I waited in the shadows of the alley for him to cross the street. A coughing fit caused him to double over, and he braced himself against the brick wall.
I approached him quietly — this all went easier when they didn't have time to prepare. He took off his hat to use it to wipe the snot from his nose, and when he looked up at me, his green eyes flashed with understanding.
"It's you," Eleazar said in a weak, craggy voice. We'd never met, and I doubt he'd ever seen me before, but he recognized me, the way they all did when their time was up.
"Eleazar Bélanger, you have been chosen to die," I said, reciting my script, the words automatic and cold on my lips. "It is my duty to return you to the darkness from whence you came."
"No, wait!" He held up his pudgy hands at me. "I have money. I can pay you. We can work this out."
"This is not my decision to make," I said as I pulled the sword from my sheath.
His eyes widened as he realized I couldn't be bargained with. For a moment I thought he might just accept his fate, but they rarely did. He bowed his head and ran at me like a goat. He was stronger than he looked and caused me to stumble back a step, but he didn't have anywhere to go.
My mother stood blocking the mouth of the alley, in case I needed her. Eleazar tried to run toward the other end, but his leg slowed him, and I easily overtook him. Using the handle of my sword, I cracked him on the back of the skull, and he fell to the ground on his knees.
Sigrún glowed brightly, with light shining out from it and causing the air to glow purple around us. Eleazar mumbled a prayer to the Vanir gods. I held the sword with both hands, and I struck it across his neck, decapitating him.
And then, finally, the electricity that had filled my body, making my muscles quiver and my bones ache, left me, and I breathed in deeply. The corpse of an immortal goblin lay in a puddle at my feet, and I felt nothing but relief.
"It was a good return," my mother said, and put her hand on my shoulder. "You did well, Malin."
The crimson of the early morning sun glittered off the windows of the skyscrapers that towered above, making the glass look like fragmented rubies. In the heart of the city, dwarfed by all the buildings around it, sat the Evig Riksdag — the eternal parliament. Colloquially referred to as the Riks by Valkyries, it was where we all reported and got our orders from the Eralim.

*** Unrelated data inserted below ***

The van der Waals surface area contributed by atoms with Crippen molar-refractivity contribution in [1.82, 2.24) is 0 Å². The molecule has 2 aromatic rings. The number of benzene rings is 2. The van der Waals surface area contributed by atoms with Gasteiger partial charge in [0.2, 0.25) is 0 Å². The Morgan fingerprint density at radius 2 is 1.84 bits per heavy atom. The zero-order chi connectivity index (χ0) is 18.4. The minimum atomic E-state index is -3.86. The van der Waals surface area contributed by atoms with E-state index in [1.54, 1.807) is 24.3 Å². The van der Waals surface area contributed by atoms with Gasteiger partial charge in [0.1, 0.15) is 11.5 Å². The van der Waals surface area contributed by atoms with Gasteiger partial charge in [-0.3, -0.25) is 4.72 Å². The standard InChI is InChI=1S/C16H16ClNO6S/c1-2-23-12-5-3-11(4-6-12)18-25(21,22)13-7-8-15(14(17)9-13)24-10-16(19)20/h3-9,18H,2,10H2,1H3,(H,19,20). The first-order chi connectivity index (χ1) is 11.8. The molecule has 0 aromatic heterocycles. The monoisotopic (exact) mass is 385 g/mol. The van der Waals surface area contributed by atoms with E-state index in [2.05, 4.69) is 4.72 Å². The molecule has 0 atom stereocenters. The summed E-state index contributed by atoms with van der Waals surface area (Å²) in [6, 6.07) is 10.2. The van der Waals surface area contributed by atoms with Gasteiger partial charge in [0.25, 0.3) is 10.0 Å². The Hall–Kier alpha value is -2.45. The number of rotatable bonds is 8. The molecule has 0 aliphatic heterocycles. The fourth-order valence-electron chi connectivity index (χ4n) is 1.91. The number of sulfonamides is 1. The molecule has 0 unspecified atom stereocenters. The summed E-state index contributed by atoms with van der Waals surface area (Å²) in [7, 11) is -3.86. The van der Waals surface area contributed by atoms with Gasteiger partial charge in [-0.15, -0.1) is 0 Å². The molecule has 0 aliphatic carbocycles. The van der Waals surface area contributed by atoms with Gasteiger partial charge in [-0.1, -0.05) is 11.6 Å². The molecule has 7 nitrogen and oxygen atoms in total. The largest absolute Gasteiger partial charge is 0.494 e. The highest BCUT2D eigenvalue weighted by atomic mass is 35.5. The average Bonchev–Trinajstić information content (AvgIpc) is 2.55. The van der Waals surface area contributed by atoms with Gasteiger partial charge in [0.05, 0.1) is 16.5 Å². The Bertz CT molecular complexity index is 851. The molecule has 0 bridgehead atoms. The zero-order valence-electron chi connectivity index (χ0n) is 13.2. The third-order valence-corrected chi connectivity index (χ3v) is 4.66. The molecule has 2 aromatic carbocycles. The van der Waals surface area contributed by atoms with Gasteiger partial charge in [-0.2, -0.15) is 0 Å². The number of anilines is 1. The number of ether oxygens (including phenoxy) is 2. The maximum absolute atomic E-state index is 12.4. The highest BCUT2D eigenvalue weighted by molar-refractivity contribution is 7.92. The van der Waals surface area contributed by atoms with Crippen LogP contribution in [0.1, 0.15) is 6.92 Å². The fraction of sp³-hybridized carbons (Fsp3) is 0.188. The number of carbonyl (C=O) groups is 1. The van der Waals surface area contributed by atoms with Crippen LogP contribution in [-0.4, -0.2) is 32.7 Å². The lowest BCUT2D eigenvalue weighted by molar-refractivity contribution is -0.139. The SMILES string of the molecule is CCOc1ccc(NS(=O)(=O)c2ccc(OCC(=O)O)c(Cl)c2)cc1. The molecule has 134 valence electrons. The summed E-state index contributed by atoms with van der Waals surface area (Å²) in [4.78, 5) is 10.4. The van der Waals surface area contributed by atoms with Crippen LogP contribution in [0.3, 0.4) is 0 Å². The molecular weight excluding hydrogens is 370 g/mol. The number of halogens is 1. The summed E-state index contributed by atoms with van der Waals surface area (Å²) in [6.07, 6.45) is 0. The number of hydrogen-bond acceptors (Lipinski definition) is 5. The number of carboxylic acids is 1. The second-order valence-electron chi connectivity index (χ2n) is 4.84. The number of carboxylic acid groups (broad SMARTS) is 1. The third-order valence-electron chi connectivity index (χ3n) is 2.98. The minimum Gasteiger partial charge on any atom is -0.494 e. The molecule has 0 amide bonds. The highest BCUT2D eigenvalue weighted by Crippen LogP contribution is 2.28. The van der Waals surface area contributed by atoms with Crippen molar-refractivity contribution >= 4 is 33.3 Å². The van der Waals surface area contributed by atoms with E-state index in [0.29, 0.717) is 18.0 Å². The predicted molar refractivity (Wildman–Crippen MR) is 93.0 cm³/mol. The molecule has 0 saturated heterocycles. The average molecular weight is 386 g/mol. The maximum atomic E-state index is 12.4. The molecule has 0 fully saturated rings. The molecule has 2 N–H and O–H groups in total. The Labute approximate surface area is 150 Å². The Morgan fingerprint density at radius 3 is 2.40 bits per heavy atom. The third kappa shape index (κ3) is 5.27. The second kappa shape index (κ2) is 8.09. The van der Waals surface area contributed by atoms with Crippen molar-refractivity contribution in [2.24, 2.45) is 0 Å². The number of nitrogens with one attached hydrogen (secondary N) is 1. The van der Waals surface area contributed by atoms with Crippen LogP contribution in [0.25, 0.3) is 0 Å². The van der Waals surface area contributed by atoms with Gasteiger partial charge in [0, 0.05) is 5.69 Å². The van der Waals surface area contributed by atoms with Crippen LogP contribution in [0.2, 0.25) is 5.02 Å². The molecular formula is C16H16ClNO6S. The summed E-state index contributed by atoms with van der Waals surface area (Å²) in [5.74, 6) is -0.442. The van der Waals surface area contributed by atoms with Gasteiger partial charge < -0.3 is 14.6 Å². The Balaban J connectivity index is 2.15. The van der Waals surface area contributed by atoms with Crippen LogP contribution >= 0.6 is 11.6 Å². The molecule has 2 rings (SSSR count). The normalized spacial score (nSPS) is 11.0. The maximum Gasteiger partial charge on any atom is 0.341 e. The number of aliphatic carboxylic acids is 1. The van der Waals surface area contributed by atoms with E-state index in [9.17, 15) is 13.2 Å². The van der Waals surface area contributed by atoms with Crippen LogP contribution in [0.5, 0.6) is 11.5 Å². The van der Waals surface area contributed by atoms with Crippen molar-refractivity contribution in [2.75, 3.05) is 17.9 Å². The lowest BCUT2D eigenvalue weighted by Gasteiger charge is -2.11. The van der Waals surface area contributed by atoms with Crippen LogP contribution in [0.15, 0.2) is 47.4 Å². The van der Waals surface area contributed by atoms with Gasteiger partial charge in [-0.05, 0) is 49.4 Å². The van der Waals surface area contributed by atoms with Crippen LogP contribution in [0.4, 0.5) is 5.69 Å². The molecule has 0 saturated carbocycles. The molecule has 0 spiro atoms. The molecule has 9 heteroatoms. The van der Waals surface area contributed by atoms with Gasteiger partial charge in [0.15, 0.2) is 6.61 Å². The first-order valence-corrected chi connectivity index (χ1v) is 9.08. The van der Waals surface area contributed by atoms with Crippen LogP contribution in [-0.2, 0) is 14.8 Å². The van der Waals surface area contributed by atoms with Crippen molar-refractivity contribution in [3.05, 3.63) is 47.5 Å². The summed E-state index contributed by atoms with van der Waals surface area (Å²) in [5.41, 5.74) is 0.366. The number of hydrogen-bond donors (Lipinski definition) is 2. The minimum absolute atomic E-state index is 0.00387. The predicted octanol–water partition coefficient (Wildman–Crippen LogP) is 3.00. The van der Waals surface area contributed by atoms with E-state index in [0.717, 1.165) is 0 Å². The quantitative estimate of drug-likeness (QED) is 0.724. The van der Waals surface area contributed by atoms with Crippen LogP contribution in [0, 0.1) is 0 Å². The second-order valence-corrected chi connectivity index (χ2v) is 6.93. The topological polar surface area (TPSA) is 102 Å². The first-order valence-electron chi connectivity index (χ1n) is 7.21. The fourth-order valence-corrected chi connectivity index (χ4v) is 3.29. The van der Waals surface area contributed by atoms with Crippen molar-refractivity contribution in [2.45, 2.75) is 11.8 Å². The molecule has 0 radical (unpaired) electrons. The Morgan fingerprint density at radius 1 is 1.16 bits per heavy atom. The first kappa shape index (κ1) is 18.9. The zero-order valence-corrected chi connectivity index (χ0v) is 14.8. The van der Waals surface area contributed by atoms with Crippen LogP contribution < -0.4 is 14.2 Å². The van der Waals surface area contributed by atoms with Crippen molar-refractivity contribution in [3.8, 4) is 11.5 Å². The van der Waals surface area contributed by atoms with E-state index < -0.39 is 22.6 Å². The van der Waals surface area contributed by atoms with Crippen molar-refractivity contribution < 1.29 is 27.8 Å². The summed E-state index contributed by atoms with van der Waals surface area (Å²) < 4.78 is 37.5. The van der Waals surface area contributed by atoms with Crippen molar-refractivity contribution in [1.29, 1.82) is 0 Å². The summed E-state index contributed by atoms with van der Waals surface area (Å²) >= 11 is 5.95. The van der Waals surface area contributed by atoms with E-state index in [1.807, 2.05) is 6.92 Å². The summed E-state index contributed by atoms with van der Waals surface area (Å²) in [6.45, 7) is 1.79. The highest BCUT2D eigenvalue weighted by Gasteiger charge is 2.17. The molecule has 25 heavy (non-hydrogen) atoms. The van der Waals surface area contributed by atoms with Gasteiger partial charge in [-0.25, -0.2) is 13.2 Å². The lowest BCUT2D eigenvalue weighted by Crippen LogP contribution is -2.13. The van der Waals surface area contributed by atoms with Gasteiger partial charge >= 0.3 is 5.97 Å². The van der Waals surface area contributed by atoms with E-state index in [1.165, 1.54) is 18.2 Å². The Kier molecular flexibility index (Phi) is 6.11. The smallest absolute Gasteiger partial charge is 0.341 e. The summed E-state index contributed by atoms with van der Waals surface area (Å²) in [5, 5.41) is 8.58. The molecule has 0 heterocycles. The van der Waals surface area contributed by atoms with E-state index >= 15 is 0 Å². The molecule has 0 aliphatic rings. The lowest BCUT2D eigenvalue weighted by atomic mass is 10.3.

The building's design made it similar to a concrete mushroom, with the lower twenty floors narrow and almost windowless, while the top ten floors extended far past the base, held up by metal beams. It was a feat of engineering that the top- heavy building didn't topple over. The austere appearance lent itself more to a government prison than to a place of celestial intervention.
A small computer screen was posted next to the front door, and I placed my hand on it. A beam of light flashed hotly over my hand, analyzing it, then the screen flashed green. The thick steel doors slowly slid open, and Marlow and I walked inside.
The lobby was deserted, save for the half dozen armed guards that were posted around the doors. Their black uniforms all had the same insignia on their shoulders — an eagle with the three horns of Odin. It was the symbol of the Vörðr, the powerful police force of the Evig Riksdag, mostly made up of sons of Valkyries.
The solid concrete walls enclosing the lobby gave the room a bunkerlike feel, but the black marble floors swirling with copper added a touch of elegance. Two bronze statues — men brandishing long swords, hunched under the shroud of their massive wings — were the only décor in the entire space.
But the Riksdag wasn't the kind of place that encouraged loitering or visitors of any kind. Security was of the highest priority. There had been many attacks by immortals against the Riks, some that resulted in deaths of the Eralim and Valkyries that ran it, which was why the Vörðr needed to be the most elite police force in the world.
Many immortals took umbrage with the idea of being "returned," which was the vernacular the Riks used for killing. We weren't murderers — we were simply returning the immortals back to a world where they belonged.